The Book of Judges describes a key battle with the Canaanites led by Sisera.

On the eve of the battle, Barak is doubtful that Israel’s warriors could ever beat such a strong opponent but Deborah stands firm. An unexpected storm is unleashed in the heavens, and the resulting downpour turns the ground to mud; the iron chariots get stuck and the Canaanites panic.

Deborah’s prophecy that “This is the day on which the Lord will deliver [the Canaanite general] Sisera into your hands…” is thus fulfilled.


Samson is the Judge famous for his superhero strength, and for leading the struggle against Israel’s arch-enemy, the Philistines. (See Judges, Chapters 13-16.)

The Philistines were a seafaring people. They probably migrated from the area of the Aegean near Greece about 3,200 years ago. They settled along the eastern Mediterranean Coast from the southern coast of Israel to Lebanon. In the southern coastal area of Israel they established a confederation of five city-states (Gaza, Ahskelon, Ashdod, Gath and Ekron). During the period of the Judges they are constantly at war with the tribes of Israel pushing them away from much of the coast and into the hilly, inland regions of the country.

Excavations show that the Philistines—despite what the word “Philistine” has come down to mean in the English language—were very sophisticated culturally. They had perfected iron tools and iron weapons, gaining an important technological advantage over their neighbors.

Samson, who judged Israel for 20 years, was one of the people who takes on the Philistines. Samson is a Nazir. (Nazir is a form of penitence in which a person temporarily refrains from cutting his hair and abstains from wine) Samson’s Nazir status is unusual in that he is a Nazir from birth and remains one his entire life. In addition, his long hair gives him super-human strength.

To undermine the Philistines he pretends to join them by deliberately taking a Philistine woman as his wife. She is killed by her own people; he then consorts with another Philistine woman—Delilah. This turns out to be a mistake as Sampson becomes very attached to her.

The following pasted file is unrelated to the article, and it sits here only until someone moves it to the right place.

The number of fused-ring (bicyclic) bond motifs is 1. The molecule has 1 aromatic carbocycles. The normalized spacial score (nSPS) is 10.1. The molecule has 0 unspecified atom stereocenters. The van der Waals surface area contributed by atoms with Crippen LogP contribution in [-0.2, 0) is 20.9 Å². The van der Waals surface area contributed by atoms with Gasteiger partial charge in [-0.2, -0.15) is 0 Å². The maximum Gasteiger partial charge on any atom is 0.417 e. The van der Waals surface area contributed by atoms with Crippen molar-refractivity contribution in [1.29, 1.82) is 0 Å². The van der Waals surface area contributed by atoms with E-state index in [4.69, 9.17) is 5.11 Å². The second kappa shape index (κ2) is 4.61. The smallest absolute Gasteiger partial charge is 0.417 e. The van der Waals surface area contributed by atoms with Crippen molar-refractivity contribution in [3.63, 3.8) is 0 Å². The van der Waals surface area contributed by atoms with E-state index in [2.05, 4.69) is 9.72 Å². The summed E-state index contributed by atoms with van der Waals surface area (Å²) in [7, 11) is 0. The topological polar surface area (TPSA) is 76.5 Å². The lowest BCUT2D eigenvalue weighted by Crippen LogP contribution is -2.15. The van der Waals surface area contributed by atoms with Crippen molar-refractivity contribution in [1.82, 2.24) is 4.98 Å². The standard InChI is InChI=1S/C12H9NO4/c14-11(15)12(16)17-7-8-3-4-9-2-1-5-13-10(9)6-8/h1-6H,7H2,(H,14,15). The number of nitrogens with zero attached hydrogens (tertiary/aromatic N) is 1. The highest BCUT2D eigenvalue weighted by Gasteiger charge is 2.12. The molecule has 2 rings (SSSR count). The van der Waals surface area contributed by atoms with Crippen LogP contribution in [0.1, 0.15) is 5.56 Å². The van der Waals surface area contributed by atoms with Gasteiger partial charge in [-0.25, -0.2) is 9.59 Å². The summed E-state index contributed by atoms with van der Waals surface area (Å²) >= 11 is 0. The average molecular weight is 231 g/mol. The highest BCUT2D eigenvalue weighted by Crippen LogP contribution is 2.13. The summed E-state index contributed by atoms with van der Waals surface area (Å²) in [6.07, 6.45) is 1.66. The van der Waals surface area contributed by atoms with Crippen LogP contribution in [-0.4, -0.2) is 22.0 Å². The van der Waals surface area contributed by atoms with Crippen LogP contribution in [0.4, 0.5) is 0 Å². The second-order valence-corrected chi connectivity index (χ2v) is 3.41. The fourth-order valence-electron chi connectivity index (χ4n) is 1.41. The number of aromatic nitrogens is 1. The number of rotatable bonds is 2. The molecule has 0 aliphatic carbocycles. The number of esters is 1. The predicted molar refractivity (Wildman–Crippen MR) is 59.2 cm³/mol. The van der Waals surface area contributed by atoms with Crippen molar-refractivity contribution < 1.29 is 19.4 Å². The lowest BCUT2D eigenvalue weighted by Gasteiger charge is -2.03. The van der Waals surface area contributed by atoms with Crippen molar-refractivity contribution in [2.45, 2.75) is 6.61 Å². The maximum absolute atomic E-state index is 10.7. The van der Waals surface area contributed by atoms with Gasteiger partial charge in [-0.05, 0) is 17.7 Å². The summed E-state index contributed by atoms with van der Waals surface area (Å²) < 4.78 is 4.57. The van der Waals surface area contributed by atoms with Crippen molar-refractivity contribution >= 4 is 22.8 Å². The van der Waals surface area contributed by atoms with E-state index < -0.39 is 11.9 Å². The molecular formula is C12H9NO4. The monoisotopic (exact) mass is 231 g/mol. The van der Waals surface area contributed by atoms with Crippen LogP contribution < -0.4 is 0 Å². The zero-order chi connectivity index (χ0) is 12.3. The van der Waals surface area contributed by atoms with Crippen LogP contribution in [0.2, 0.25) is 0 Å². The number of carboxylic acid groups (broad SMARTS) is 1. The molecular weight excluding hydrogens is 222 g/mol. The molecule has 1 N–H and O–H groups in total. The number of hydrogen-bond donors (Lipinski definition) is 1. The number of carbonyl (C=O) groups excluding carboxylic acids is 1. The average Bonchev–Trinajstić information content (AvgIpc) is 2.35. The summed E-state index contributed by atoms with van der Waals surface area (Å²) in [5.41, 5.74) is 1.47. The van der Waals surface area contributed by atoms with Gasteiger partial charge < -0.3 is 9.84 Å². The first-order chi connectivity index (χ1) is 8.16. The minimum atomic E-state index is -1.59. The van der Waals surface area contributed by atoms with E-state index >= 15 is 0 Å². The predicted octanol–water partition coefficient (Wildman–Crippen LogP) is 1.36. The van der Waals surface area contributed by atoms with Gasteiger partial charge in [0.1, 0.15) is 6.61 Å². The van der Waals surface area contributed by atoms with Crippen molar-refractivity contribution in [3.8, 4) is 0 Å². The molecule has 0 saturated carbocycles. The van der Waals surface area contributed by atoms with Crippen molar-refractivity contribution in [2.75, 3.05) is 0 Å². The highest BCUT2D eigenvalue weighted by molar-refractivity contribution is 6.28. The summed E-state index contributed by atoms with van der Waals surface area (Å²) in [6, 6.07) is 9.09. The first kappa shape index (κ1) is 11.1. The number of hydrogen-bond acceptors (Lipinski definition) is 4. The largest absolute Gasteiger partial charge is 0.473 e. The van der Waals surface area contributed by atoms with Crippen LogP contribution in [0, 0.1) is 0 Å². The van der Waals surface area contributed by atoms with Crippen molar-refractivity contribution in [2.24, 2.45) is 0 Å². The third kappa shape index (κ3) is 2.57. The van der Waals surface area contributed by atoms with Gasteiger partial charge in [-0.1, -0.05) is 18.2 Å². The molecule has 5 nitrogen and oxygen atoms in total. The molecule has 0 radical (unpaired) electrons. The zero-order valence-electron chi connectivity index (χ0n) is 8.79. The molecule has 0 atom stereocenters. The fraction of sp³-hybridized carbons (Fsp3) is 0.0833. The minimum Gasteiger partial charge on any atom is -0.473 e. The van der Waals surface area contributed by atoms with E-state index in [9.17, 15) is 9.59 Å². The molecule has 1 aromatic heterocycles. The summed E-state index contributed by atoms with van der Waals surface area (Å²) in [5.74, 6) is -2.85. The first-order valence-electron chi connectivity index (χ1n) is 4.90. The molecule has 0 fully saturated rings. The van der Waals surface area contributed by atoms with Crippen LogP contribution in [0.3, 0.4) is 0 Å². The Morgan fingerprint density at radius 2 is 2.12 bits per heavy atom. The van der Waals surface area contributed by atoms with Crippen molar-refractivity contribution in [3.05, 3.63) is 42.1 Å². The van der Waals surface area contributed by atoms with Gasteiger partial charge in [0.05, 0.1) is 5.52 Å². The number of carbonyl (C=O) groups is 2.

Delilah catches on that Samson is a major threat to her people. After many failed attempts and much pleading she finally succeeds in getting Samson to reveal the secret of his superhuman strength and cuts off his hair while he is asleep. As a result the Philistines are able to capture him. They then blind him and throw him in prison.

But they forget that hair grows. As his hair grew back, his superhuman strength returns.

The Philistines decides to execute Samson in a public display at the Temple of Dagan, one of their gods.

As the masses gather to watch the execution, blind Samson asks a slave boy to position him next to one of the columns supporting the temple.

At the climax of the narrative Samson prays:

“My Lord, God! Remember me and strengthen me just this one time, O God, and I will extract vengeance from the Philistines for one of my two eyes.” Samson grasped the two central pillars upon which the building rested, and he leaned on them; one with his right hand and one with his left hand. Samson said, “Let my soul die with the Philistines!” (Judges 16:28-30)

With his renewed superhuman strength he overturns the column and collapses the building killing all inside.

He dies giving his life for the Jewish people and the Bible says he killed more Philistine enemies in that moment than he vanquished the whole rest of his life.

SAMUEL The last great personality of the period of the Judges is the Prophet Samuel, who is one of the most important prophets in Jewish history, and who is also famous for anointing the first two kings of Israel—Saul and David. (See 1 Samuel, chapters 1-16.) He authored the Book of Judges and, together with the prophets Gad and Nathan, the book of Samuel.

By the time Samuel appears on the scene, the Jewish people have gone through close to 400 years of no strong central leadership. They had to live up to a very high level of individual responsibility or else God would let them know they were off course via the Canaanites or the Philistines or the Midianites. This was a very difficult way to live. In the final analysis, the nation couldn’t maintain this level of scrutiny without stronger guidance.

When Samuel was younger, he would travel the land adjudicating Jewish law and giving people advice, but now that he has grown old, he can’t do it anymore. Meanwhile, his two sons, who have taken over for him, prove unpopular with the people.

So a delegation is dispatched to ask Samuel to anoint a king instead:

And they the people said [to Samuel] “Behold, you have grown old and your sons do not walk in your ways. Now set up for us a king to judge us like all the nations. And the thing was displeasing in the eyes of Samuel ...” (1 Samuel, 8:5-7)

Samuel doesn’t want to do it, but God tells him to go ahead and find a king for the people.

And this is how the Time of Judges comes to a close. Samuel functions as a leader for 13 years and the last of two years he actually co-leads the Jewish people with the first Jewish king whose name is Saul.

#15 of 70 in the Jewish History Series
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by  Ken Spiro
Posted in: Jewish History